CLEMSON, S.C. - Suddenly, it was eerily quiet. Deathly quiet, you might say.
For the better part of three quarters, the orange-clad Death Valley crowd had been having a raucous party at Maryland's expense, and so had Clemson's talented "Thunder and Lightning" running backs.
But the party ended after wide receiver Darrius Heyward-Bey took an end-around, cut toward the middle of the field and raced 76 yards to Clemson's 4-yard line - Maryland's longest run since 2003. The previously out-of-it Terps - embarrassed on defense and mistake-prone on offense - scored two plays later to pull to 17-13 and set up a most unlikely 20-17 victory over the No. 20 Tigers in Maryland's first Atlantic Coast Conference game of the season.
"We won this one with our hearts, not with our ability or not with technique," Maryland coach Ralph Friedgen said. "More or less, we grinded it out with will. We found a way to win on the road against a good football team. That's got to be huge for your season."
Everything changed after Heyward-Bey's run. Clemson, which had 260 yards in the first half, punted the next three series after Heyward-Bey's big play. Then Maryland, led by three completions by Chris Turner to reliable senior Danny Oquendo, scored the winning touchdown on a 45-yard drive capped by a 1-yard run by Da'Rel Scott with 10:25 left in the game.
And that's when the crowd of 81,500 hit the mute button. Senior defensive lineman Dean Muhtadi said he turned to his teammates on the sideline and said: "Y'all hear that? Nothing. We just shut up 85,000 fans in their own stadium."
The Maryland players' reactions made clear how much this win meant. The Terps lost their previous road game, to Middle Tennessee State in Week 2, and had been ruminating about it ever since.
After Maryland ended yesterday's contest by running out the final five minutes, Turner - who completed two third-down passes on that drive - bounced up and down at midfield and hugged any teammate crossing his path.
"Everybody was going nuts, jumping up and down," said defensive tackle Jeremy Navarre, who had angrily addressed his teammates after a first half that ended with Maryland behind 17-6. "That was probably the worst half of football you guys have seen. We didn't want to get embarrassed in front of all these people."
Clemson, which had 17 first downs in the first half to Maryland's six, was burning Maryland with its inside-outside running game featuring James Davis and C.J. Spiller. At halftime, Maryland asked its defenders not to overrun the plays.
"We came back after halftime and played more straight-up defense," Friedgen said.
Slowly, Maryland's defense believed in itself.
The defense made its final stand by stopping Cullen Harper on a quarterback sneak on fourth-and-inches from Maryland's 40 with less than six minutes left. Sophomore linebacker Alex Wujciak was credited with the tackle - his 16th of the game.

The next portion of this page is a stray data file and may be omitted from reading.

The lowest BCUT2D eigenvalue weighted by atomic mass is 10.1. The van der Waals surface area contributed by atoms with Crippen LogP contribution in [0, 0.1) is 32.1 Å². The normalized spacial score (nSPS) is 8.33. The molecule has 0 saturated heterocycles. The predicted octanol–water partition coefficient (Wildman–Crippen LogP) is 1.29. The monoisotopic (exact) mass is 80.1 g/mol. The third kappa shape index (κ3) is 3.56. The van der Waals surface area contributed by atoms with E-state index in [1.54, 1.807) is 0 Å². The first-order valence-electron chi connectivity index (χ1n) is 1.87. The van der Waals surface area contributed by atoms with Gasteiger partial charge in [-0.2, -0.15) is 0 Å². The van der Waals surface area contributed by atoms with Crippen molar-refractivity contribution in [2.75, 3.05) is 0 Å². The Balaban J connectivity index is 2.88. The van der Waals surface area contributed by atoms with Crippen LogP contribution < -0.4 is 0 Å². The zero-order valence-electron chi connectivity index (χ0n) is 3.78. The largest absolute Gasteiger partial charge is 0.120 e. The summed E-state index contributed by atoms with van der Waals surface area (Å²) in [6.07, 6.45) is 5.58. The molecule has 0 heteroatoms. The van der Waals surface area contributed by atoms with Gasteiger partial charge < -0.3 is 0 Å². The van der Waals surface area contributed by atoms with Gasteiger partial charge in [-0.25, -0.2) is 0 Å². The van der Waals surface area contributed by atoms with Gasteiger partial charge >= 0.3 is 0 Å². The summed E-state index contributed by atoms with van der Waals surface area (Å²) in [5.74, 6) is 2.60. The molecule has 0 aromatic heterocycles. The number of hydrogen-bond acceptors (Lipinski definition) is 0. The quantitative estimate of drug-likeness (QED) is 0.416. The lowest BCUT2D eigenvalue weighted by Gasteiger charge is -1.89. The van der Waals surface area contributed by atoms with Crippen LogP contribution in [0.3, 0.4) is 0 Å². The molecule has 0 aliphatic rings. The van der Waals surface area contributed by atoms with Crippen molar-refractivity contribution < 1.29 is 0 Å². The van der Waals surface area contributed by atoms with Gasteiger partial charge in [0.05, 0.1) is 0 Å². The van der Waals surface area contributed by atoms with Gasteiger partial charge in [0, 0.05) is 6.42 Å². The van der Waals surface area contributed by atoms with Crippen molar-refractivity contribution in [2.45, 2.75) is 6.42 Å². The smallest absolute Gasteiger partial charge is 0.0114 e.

It was only through good fortune that the Terps weren't losing by more at halftime. Maryland benefited from a Clemson fumbled punt and a fumble on a backward pass.
"We self-imploded today," said Clemson coach Tommy Bowden, whose team hadn't given up a touchdown in 10 quarters until Maryland scored one in the third quarter.
Clemson's miscues left just enough of an opening to give the Terps hope.
"We had played the worst half we had played all year," Turner said.
The quarterback credited Heyward-Bey's run - the longest Clemson has surrendered since 2000 - as the difference-maker.
It was a play that Maryland had been itching to call and had been waiting for the right opportunity.
Offensive coordinator James Franklin said he called it in the third quarter because "we weren't having a whole lot of positive plays on first down, so I just said, 'What the heck, we'd better call it.' "
Said Heyward-Bey: "Coach Friedgen came up to me and was like, 'We need you to have a big confidence-booster.' He knew I could use my legs."
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What went right
After a miserable first half, Maryland got mad. And then even. The Terps, who had surrendered big yardage, suddenly got stingy.
What went wrong
The first half was disastrous for the Terps, who looked helpless against running backs James Davis and C.J. Spiller. Maryland's own running game got stuffed.
Darrius Heyward-Bey dropped some passes, but his 76-yard end-around changed the game.
What it means
Beating Clemson in Death Valley? Priceless.
The Terps (4-1, 1-0 Atlantic Coast Conference) travel to Virginia, which lost, 31-3, to Duke.